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How to Minimize Your Heirs’ Tax Burden on Inherited IRAs and 401(k)s


The stretch-IRA strategy largely went away after the Secure Act of 2019, leaving heirs less maneuverability on taxes. Financial pros have some solutions.

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When parents leave their children an inheritance, assets are most often split equally among siblings. But equal isn’t always equal when they leave individual retirement accounts or 401(k)s to adult children with big differences in income—at least not anymore. 

Before the Secure Act of 2019, adult children who inherited retirement accounts had significant leeway to control what they withdrew annually and the resulting taxes. While they had to take some money out every year and pay taxes, they could limit those taxes by spreading those withdrawals over a lifetime

Now, for most adult children, IRAs and 401(k)s must be drawn down within a 10-year period after a parent dies, meaning withdrawals—and taxes—could be sizable whether the disbursements are taken in intervals or in a lump sum by year 11.

Since the new rules can inflict high taxes on adult children, particularly high earners, some financial planners are advising parents to keep their children’s income and typical tax status in mind when naming beneficiaries on IRA or 401(k) forms.  

Rather than chopping an IRA or 401(k) into equal parts, financial planners such as Timothy Steffen are suggesting parents consider treating high-income children different from their lower-income siblings to provide more equal inheritances on an after-tax basis.

Steffen, director of tax planning for Baird Private Wealth Management, provides this simplified example about the consequences of not keeping taxes in mind. Consider two adult brothers—one in the 35% tax bracket, and the other in the 22% bracket. Their mother has $2 million in a traditional IRA, $1.25 million in a Roth IRA, and $1 million in nonretirement accounts such as savings and brokerage accounts.  She wants to be fair, so she fills out beneficiary forms so each account is divided 50/50—leaving $2.125 million  for each child. 

When the children get the inheritance, the son in the 35% bracket ends up with just $1.775 million in value from the original $2.125 million inheritance.  But the son in the lower tax bracket ends up with $1.905 million in value.  In other words, the mother has left one son with $130,000 less than the other son after figuring in the impact of taxes.

If the mother wants to avoid this hit to the inheritance, there is a possible solution, Steffen said. The mother could leave the entire traditional IRA to her lower-income child, the entire Roth IRA to the higher-income child, and also leave a greater portion of  her savings and brokerage account to the higher-income child.  

The reason: Roth IRA withdrawals are never taxed.  So although the affluent son will have to empty the Roth within 10 years of his mother’s death, he won’t need to pay any taxes on it. 

As a result, in this simple example based on the sons’ initial tax brackets and income, both siblings will receive inheritances that are close to the same on an after-tax basis.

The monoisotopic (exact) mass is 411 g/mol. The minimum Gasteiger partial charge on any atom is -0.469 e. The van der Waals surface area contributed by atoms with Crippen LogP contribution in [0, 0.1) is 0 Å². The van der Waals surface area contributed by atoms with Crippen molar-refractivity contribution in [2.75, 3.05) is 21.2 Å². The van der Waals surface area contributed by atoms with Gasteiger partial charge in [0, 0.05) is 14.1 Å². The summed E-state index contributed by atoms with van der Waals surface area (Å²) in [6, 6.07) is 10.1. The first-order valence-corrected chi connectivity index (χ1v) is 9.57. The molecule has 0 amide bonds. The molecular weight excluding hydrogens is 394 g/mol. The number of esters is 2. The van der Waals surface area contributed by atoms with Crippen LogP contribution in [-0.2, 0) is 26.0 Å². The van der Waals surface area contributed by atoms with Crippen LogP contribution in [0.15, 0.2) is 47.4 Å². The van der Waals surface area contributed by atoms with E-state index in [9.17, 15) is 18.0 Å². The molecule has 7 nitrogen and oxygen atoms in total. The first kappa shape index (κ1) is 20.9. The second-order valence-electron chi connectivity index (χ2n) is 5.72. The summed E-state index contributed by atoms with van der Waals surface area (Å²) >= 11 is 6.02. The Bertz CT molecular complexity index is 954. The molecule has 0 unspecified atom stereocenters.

To be sure, Steffen notes that this approach can require more attention than some parents want to devote. If there’s money left in an IRA when they die, some parents reason:  “It’s the kids’ problem,” said Steffen. Others say:  “I don’t want my child to miss out on $1 million.  I’ll fix it.”

When parents do want to adjust beneficiary allotments based on children’s incomes and taxes, Steffen notes it isn’t a “set it and forget it” strategy.  Beneficiary designations should be revisited annually so they can be redone if there has been a significant change.  For example, over time, an affluent child could lose a job or a lower-income child could move into a high-income career.

Even if parents simply want to divide all their accounts equally between their children, parents have options that can lower the taxable hit to their heirs.

One option: Parents could convert some IRA money to Roth IRAs, said Steffen. But parents must realize before doing any conversion that they will pay income tax on anything they move from an IRA to a Roth in a single year, so it’s best to make this move before or during retirement when in relatively low tax years. What’s more, it might not be sensible if parents have been in high tax brackets and children are likely to be in low tax brackets when they eventually receive an inheritance. 

Another option for parents who have both traditional IRAs and Roth IRAs is to tap the two types of retirement accounts differently so heirs end up with more in a tax-friendly Roth inheritance.  The idea is for parents to take their own retirement spending money each year from their IRA, and preserve the Roth so it can be passed to children free of taxes. 

For some parents with limited resources or the need to reduce their annual taxes by taking some money annually from a Roth and an IRA, preserving the Roth may not work. But parents with plenty of money in traditional IRAs, could use them exclusively for living expenses and charitable contributions while reserving the Roth for a possible inheritance for their children.

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